The Downside of More Miles Per Gallon (Ep. 115)

(Photo: Joel)

Our latest Freakonomics Radio on Marketplace podcast is called “The Downside of More Miles Per Gallon.” (You can download/subscribe at iTunes, get the RSS feed, listen via the media player above, or read the transcript here.)

The gist: the Federal gas tax is a primary source of infrastructure funding but, politically, it has proven a hard tax to increase. Furthermore, because the tax is a fixed amount (18.4 cents per gallon) rather than a percentage, gas-tax revenues don’t rise even when gas prices do — as has been happening lately.

Even worse, as modern cars travel further on a gallon of gas (good news, right?), they contribute even less money for the roads they travel. And cars are going to get even more fuel-efficient.

So what’s to be done? Some politicians want to get rid of gas taxes in favor of an increased sales tax — which, Eric Morris argues, is a bad idea, since it shifts the burden to non-drivers.

A more promising idea, under exploration in many areas, is to switch to a tax based on how many miles you drive.

Then there’s the option of fining traffic offenders based not on how badly they were driving but on how much money they earn. If nothing else, this might be a great jobs program, since high earners would have a very strong incentive to hire lots of chauffeurs.

(HT on VMT tax: Kevin Murphy)


I'm confused as to why gas consumption isn't considered a very good proxy for miles driven. Not only that but it also takes into account bigger/heavier vehicles (which need more gas per mile) and which cause more wear to the roads. Gas consumption is also a good proxy for pollution and similar externalities. Heck drivers idling in traffic jams consume more fuel than those on the same stretch in free flowing traffic. So why is this simple fair mechanism ruled out?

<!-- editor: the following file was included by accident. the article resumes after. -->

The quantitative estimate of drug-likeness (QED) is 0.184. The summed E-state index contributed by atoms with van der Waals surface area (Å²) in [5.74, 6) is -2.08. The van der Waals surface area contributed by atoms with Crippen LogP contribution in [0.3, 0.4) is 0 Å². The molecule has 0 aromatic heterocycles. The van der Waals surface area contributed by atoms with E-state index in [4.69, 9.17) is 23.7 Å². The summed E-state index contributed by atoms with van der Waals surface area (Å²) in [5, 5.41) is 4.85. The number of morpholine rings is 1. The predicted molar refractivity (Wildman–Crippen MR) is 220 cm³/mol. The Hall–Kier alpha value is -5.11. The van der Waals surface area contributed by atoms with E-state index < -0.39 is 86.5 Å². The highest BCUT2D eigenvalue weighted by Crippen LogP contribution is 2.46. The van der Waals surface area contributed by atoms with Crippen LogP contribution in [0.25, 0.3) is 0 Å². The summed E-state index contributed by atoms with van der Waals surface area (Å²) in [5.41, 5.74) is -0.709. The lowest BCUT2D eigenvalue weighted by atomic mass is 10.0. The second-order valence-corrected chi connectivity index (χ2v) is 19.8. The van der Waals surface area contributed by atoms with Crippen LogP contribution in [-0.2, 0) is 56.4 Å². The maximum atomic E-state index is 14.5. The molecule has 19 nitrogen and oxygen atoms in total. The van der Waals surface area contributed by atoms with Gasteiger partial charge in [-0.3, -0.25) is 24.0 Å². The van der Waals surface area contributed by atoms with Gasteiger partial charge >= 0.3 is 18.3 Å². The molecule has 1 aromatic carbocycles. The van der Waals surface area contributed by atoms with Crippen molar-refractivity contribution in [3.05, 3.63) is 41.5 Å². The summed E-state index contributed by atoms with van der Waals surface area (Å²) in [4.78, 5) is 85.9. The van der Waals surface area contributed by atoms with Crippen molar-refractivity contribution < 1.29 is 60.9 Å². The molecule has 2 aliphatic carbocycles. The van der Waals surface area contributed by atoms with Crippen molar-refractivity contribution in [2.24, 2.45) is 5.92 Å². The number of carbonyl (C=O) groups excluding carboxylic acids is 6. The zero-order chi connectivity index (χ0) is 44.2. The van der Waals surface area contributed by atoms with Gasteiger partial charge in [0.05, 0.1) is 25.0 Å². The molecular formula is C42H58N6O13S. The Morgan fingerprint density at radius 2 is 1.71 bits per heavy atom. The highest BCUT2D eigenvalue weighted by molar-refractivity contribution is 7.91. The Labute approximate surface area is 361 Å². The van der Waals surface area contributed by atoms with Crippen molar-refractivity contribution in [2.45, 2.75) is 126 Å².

When I lived in Germany, cars were taxed as a function of horsepower, the rationale being the higher the horsepower, the higher the fuel consumption so the amount of fuel tax actually paid is a function of both consumption and miles driven. In a more tenuous relationship, this also makes the gas tax more proportional to the owner's income, as larger, higher horsepower cars tend to be owned by the more wealthy. So, without letting Big Brother know if I should drive to Shotgun Willie's, taxing by horsepower might be a relatively good approximation of taxing by use.


easiest way is to require annual vehicle inspections (whether for emissions or vehicle safety) pull the mileage and record the weight or use GVW for transport trucks. then multiply weight * mileage * tax rate. if someone 'conveniently' has a broken ODO, they are charged a minimum mileage (say 30k) to reduce tinkering or attempted system gaming. As well, most car's on-board computers store the mileage, which is accessible through the OBD ports.


Any sensible person is going to reconnect that "broken" odometer before the annual check. (And is going to show a reasonable number of miles travelled that year.) As for OBDII, any competent electronics hacker can modify that with ease. See for instance the ScanGauge, UltraGauge, and other products on the market now.

Eric Herot

There's already an incentive in place to cheat on odometer mileage, but most people find the harsh penalties for doing so combined with the complexity of doing it to be not worth their while. Sure, people do it, but it's sufficiently rare so as to not present a threat to the revenue model.